The Hardest Part Is Simply Registering: The Challenges of a Transgender Runner

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Typically, most runners would consider the actual training thing to be the hardest part of running races. However, for those of us who happen to be transgender, sometimes the hardest part is simply registering.

This was something I first encountered when I ran the Richmond Marathon. I had been on hormones for a while, but at the time of registering I still hadn’t legally changed my name. I also didn’t even know where I’d be in relation to my transition come race day. I didn’t know if I’d yet be presenting myself as Amelia to the world, and if I was, whether or not I’d have the ID to prove it. I reluctantly registered under my birth name and checked the “M” box next to gender. It seemed like the safest option at the time. By race day, I was living openly as Amelia, but my name change was still in progress. When I picked up my race bib and was asked for my ID, I had to hand over a driver’s license that no longer corresponded with how I looked at all. There was a photo of me with short hair and a beard, my birth name and an “M” next to sex. On the plus side, however, Richmond Marathon has vanity bibs, and I was able to have “Amelia” on mine. This isn’t a luxury most races provide.

This race was otherwise uneventful. However, the experience was still traumatic for me and likely confusing for the person checking my ID. That was the first race I ran after coming out as transgender, and it was also the last one I registered for under my old name and as male.

While few races actually make any direct mention of transgender athletes, USATF officially follows IOC’s rules, which allow transgender athletes to compete under their true gender if they have 1) undergone gender confirmation surgery, 2) been on hormone replacement therapy (HRT) for at least two years and 3) received legal recognition for their gender. These rules differ from the rules adopted by the NCAA, which simply require a year of testosterone suppression for trans women and have no medical requirement for trans men. While NCAA rules are in line with recommendations from science and medicine, it’s the USATF rules that most of us runners are stuck with.

This presents a tough decision for most of us to make. Do we strictly follow rules which may require us to register and run as a gender that is very much not in line with how we identify, present ourselves and are seen as by the world around us? Do we register under a name or gender we may not have documentation to support? Do we risk outing ourselves as transgender when we may not want that information shared?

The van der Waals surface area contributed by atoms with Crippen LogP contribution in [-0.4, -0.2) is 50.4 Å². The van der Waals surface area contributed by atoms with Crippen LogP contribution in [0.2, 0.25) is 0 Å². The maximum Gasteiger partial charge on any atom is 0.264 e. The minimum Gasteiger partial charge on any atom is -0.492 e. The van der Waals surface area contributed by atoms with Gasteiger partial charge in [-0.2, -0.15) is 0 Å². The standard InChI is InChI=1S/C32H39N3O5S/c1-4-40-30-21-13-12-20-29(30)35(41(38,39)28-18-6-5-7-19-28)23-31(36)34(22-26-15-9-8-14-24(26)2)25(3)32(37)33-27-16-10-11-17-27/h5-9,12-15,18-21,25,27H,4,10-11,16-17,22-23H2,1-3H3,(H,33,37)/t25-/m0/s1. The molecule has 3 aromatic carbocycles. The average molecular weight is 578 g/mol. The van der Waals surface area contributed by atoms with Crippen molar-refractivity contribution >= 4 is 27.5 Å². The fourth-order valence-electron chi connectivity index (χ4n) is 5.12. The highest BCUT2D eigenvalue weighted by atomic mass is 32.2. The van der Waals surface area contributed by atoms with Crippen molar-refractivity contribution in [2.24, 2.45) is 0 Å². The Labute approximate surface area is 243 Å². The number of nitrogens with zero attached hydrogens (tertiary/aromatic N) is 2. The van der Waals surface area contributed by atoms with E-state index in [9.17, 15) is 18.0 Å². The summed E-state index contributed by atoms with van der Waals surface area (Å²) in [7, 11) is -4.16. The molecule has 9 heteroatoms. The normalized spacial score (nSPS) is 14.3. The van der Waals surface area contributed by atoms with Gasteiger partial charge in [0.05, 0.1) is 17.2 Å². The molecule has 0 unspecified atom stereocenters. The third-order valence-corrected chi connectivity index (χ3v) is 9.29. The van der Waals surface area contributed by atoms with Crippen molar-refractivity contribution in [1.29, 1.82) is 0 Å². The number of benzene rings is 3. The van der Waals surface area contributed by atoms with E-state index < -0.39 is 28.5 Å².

In my situation, both my driver’s license and passport say Amelia Gapin and have an “F” next to gender. However, USATF rules state I should register as a male runner. This presents an interesting scenario — I can’t prove the identity I’m required to register as. However, depending on the state, a gender marker change may not be as easy as it was for me in my home state of New Jersey, so the game varies state by state.

The requirement for bottom surgery presents two major issues. The first is that not all trans people even want surgery — many do not. The second issue is that a surgical requirement is little more than a transgender tax. While the hormones our bodies run on tend to have a huge effect on strength, genitals are just along for the ride  again, science and medicine back this up. However, gender-confirming surgeries are extremely expensive and rarely covered by insurance. For the vast majority of trans athletes, following USATF’s rules means a cost starting at $20,000 on the low end. And regardless of how surgery is paid for, there are only around a dozen doctors in the U.S. who will even perform these surgeries, meaning there are long waitlists for surgery. According to current statistics, less than 1 in 5 trans women have had gender-confirming surgeries, and even fewer trans men have.

I typically advise other trans runners to register however they feel comfortable. This tends to be in line with presentation. For runners who are not winning races or placing in their age groups, this should be a non-issue as far as anyone else is concerned. Things do get murkier when you are in a position to win or place. In those situations, some runners choose to work directly with race directors beforehand to ensure there won’t be an issue running as their identified gender.

I register as a woman, and to be honest, it’s either running as a woman or not racing at all. Nothing could ever make me check the “M” box again — doing so would be humiliating. Lucky for me, I’ve yet to encounter a genital check or medical background check at the start of a race.

This may sound like more than enough to have to deal with, but being trans is the gift that keeps on giving, so it doesn’t end there. A few months ago while the lottery for the Chicago Marathon was open, I had the option to register for a guaranteed entry. I have a marathon finish from after I transitioned that is under the qualifying time for my age and gender. Unfortunately, this finish was from the Richmond Marathon in which I was registered under my birth name and assigned sex from birth. I’m very open about being transgender, but trying to explain this one was more than I was willing to do. I opted for the lottery.

For the most part, transgender runners just want to run, the same as anyone else registering for a race. No one has an advantage or is looking to gain one.

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